Between 2018 and 2019, the New Patriotic Party (NPP) government continued to amend Articles 55 (3) and 243 (1) as part of its local government reforms.
Unfortunately, the referendum of December 17 was canceled due to the lack of national consensus on the amendment. In view of the impasse that surrounded the joint amendment of two separate but complementary and mutually reinforcing articles, it has become instructive to clarify the functions and relationships between them.
While Article 55 (3) prohibits political parties from participating in local elections and government, Article 243 (1) on the other hand confers the powers of appointment of general managers to the president. Therefore, the amendment to Article 243 (1) liberalizes the space in the executive branch of government and creates more elective positions. On the other hand, the modification of Article 55, paragraph 3, will make the election inclusive by allowing political parties to participate in the elections at local level.
This will ultimately mean that there will be more than one political party within the executive branch of government and therefore heal the win-win system (WTA) in the country. The amendment of the two articles means that political parties will compete for 260 additional positions in addition to the presidency in the executive branch of government. Obviously, this will end the WTA system in the executive and promote inclusion, cooperation and collaboration between political parties. It also has the potential to nurture smaller parties whose relevance and fortunes continue to decline in the current system and give them real experience of governance at the local level.
Therefore, the successful amendment of the two articles will trigger a transformational reform of the hybrid executive governance regime in a way that will remove all obstacles to the development of a fully liberal democratic multi-party governance system in Ghana. It has the potential to change the power relations between central and local governments and to delegate more executive, administrative and financial powers and resources from central government to regions, districts and communities. Indeed, the introduction of political parties into local government is likely to trigger competition for development between parties at the local level, as has been observed at the national level.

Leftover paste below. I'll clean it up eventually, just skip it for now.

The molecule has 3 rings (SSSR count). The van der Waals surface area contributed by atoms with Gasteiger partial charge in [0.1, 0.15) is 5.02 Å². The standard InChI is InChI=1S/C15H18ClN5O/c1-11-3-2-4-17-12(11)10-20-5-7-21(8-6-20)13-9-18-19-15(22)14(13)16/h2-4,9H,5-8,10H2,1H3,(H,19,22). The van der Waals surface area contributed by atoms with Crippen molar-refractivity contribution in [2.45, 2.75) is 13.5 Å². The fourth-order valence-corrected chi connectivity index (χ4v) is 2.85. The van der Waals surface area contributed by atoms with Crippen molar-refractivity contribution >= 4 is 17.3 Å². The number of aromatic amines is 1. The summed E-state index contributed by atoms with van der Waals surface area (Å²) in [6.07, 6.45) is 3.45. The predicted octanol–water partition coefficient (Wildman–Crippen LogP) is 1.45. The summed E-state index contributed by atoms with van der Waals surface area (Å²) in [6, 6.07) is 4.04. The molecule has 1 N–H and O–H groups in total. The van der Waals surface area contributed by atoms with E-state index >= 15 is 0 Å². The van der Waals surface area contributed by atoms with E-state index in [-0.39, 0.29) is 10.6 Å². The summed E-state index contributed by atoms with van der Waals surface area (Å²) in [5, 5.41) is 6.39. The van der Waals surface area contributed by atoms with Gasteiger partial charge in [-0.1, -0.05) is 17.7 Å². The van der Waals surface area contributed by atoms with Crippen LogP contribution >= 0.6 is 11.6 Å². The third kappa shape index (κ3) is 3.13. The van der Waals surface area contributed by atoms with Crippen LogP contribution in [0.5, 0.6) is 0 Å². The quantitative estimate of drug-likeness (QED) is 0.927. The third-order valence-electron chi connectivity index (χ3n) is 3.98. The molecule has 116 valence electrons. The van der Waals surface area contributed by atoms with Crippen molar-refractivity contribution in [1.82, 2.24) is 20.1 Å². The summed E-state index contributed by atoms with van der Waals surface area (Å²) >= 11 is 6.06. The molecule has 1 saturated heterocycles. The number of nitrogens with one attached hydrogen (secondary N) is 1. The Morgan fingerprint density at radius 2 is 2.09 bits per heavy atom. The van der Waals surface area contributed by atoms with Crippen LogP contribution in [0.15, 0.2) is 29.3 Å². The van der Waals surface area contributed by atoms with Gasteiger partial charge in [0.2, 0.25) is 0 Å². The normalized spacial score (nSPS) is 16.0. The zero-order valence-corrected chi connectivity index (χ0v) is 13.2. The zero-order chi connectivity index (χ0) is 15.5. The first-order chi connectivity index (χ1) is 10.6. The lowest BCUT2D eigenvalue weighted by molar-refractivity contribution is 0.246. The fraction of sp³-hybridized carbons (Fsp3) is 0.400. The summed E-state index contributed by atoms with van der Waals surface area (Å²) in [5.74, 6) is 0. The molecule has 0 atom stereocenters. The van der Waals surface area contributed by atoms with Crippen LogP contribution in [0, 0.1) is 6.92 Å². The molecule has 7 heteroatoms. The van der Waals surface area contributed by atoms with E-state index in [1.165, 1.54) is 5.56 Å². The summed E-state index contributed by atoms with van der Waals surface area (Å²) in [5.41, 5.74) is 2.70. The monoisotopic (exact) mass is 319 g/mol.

Unfortunately, there are concerns that allowing political parties to participate in local government will not promote national cohesion, but rather divide the country at the local level. While these fears may be real, there is no evidence to support this claim. If the parties haven’t divided the country at the national level, why do we assume they will at the local level. In fact, to argue in this way would be tantamount to calling for the total abolition of multiparty democracy in the country.
On the contrary, if the experience in parliament is something happening, then working together brings about collaboration and cooperation that builds trust between the parties. It will not be different between the multiparty system as seen at the national level and the multiparty elections proposed at the local level.
Currently, the country has experienced a divided parliament with an opposition president and yet the same parties have not divided the country. In addition, national cohesion is strengthened through the cooperation and collaboration of various groups and interests working together.
Admittedly, the political parties under the Fourth Republic did not live up to the expectations to justify their inclusion in local government, hence the understandable aversion and disenchantment towards them.
However, this negative and cynical behavior of political parties is the result of the state’s failure to properly regulate them, as parties in Ghana do not have a strong regulatory framework or regime. Clearly, the 1992 Constitution, the 2000 Law on Political Parties (Law 574) and other pieces of legislation, which should guide their activities, have not been implemented or, in some cases, are woefully inadequate to regulate them.
Solving problems with parties will involve not only the enforcement of current legislation, but also legal and institutional reforms that will transform them from electoral machines into development-oriented institutions. It is also reorienting them towards decentralized multi-party local governance from which they have been excluded for 61 years. This will certainly not be achieved with the only modification of Article 243, paragraph 1, but together with the modification of Article 55, paragraph 3, and the corresponding modifications and reforms of the system of local government and political parties.
There can be no successful transfer of more power and resources without political parties being part of the decentralized local governance system, which is seen as the training ground for future national leaders.
The author is a research fellow at the Institute of Democratic Governance (IDEG).
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